Bruce Kern from the East Bay Economic Development has been working the phones for more than a week, enlisting support from Redding to San Diego.
He's heading up what they've dubbed a Red Team to convince /*Toyota*/ not to shut down /*NUMMI*/.
Alameda County Supervisors Scott Haggerty and Keith Carson are also leading the campaign. There is plenty of economic reason behind their effort.
"NUMMI represents the number one importer for the Port of Oakland, number one client. It represents the County of Alameda and the City of Fremont's largest property tax provider. It provides quality jobs -- average for across the board is about $65,000 per worker," said Kern.
Despite the budget crisis, the hope is to give NUMMI the kind of tax breaks that could keep them from moving production to another state.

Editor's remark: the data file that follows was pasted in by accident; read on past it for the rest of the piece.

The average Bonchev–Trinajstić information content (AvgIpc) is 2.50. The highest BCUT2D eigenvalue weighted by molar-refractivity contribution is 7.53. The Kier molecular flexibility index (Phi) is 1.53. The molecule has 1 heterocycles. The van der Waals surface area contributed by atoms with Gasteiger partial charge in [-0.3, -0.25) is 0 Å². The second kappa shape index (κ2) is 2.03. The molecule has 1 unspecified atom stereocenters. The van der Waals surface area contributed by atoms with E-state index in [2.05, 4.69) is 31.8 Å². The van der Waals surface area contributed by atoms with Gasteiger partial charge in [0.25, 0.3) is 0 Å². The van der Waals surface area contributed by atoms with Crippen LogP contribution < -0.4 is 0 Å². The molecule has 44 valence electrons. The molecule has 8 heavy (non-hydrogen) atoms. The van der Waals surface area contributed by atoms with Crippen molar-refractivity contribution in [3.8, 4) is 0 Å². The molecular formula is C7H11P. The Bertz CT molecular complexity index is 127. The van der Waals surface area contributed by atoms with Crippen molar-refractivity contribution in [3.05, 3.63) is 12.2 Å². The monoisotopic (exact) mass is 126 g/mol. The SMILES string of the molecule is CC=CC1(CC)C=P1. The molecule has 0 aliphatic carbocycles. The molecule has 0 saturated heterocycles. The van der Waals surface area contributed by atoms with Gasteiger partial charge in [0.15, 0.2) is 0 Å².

For example, California is one of only three states that taxes equipment when NUMMI re-tools the plant for a new model.
Work shoe store manager Chris McAndrew is backing the campaign.
"It's a pretty big deal here in Fremont. A lot of people work there, help us out all the way down line. It's kind of trickle-down," said McAndrew
Trickle-down includes NUMMI suppliers statewide that employ more than 30,000 people.
"We have over a thousand suppliers, and we believe that the return on those investments and those workers and those jobs pay and overcome any of the costs that we would incur from implementing some of these cost savings to the plant," said Kern.
Fremont residents recognize the stakes are high.
"NUMMI is very important to Fremont. Without NUMMI, Fremont is doomed," said Fremont resident Jesse Ramirez.
The Red Team hopes to have its report done by the end of the week, ready for presentation to NUMMI and to Toyota sometime next week. Failure, they say, is not an option.